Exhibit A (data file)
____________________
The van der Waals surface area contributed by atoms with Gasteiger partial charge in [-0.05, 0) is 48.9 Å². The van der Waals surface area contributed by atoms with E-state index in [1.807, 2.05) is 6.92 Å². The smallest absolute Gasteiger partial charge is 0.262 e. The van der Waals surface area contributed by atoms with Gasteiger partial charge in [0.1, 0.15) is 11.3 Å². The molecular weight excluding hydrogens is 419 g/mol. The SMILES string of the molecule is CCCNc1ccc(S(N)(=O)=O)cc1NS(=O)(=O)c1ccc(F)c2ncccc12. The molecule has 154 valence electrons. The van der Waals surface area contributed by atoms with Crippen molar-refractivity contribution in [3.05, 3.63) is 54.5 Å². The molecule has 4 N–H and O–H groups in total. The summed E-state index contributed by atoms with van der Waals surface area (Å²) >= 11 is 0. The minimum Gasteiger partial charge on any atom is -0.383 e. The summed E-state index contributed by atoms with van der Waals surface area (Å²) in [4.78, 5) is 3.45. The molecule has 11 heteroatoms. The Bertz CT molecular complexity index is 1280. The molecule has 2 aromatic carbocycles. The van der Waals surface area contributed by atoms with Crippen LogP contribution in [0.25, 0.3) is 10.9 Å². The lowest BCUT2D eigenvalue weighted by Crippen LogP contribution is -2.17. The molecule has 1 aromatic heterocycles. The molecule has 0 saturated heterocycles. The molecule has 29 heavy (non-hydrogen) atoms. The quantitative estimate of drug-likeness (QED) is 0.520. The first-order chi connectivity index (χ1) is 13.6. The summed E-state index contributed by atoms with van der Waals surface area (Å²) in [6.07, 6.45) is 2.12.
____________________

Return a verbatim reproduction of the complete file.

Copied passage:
The van der Waals surface area contributed by atoms with Gasteiger partial charge in [-0.05, 0) is 48.9 Å². The van der Waals surface area contributed by atoms with E-state index in [1.807, 2.05) is 6.92 Å². The smallest absolute Gasteiger partial charge is 0.262 e. The van der Waals surface area contributed by atoms with Gasteiger partial charge in [0.1, 0.15) is 11.3 Å². The molecular weight excluding hydrogens is 419 g/mol. The SMILES string of the molecule is CCCNc1ccc(S(N)(=O)=O)cc1NS(=O)(=O)c1ccc(F)c2ncccc12. The molecule has 154 valence electrons. The van der Waals surface area contributed by atoms with Crippen molar-refractivity contribution in [3.05, 3.63) is 54.5 Å². The molecule has 4 N–H and O–H groups in total. The summed E-state index contributed by atoms with van der Waals surface area (Å²) >= 11 is 0. The minimum Gasteiger partial charge on any atom is -0.383 e. The summed E-state index contributed by atoms with van der Waals surface area (Å²) in [4.78, 5) is 3.45. The molecule has 11 heteroatoms. The Bertz CT molecular complexity index is 1280. The molecule has 2 aromatic carbocycles. The van der Waals surface area contributed by atoms with Crippen LogP contribution in [0.25, 0.3) is 10.9 Å². The lowest BCUT2D eigenvalue weighted by Crippen LogP contribution is -2.17. The molecule has 1 aromatic heterocycles. The molecule has 0 saturated heterocycles. The molecule has 29 heavy (non-hydrogen) atoms. The quantitative estimate of drug-likeness (QED) is 0.520. The first-order chi connectivity index (χ1) is 13.6. The summed E-state index contributed by atoms with van der Waals surface area (Å²) in [6.07, 6.45) is 2.12.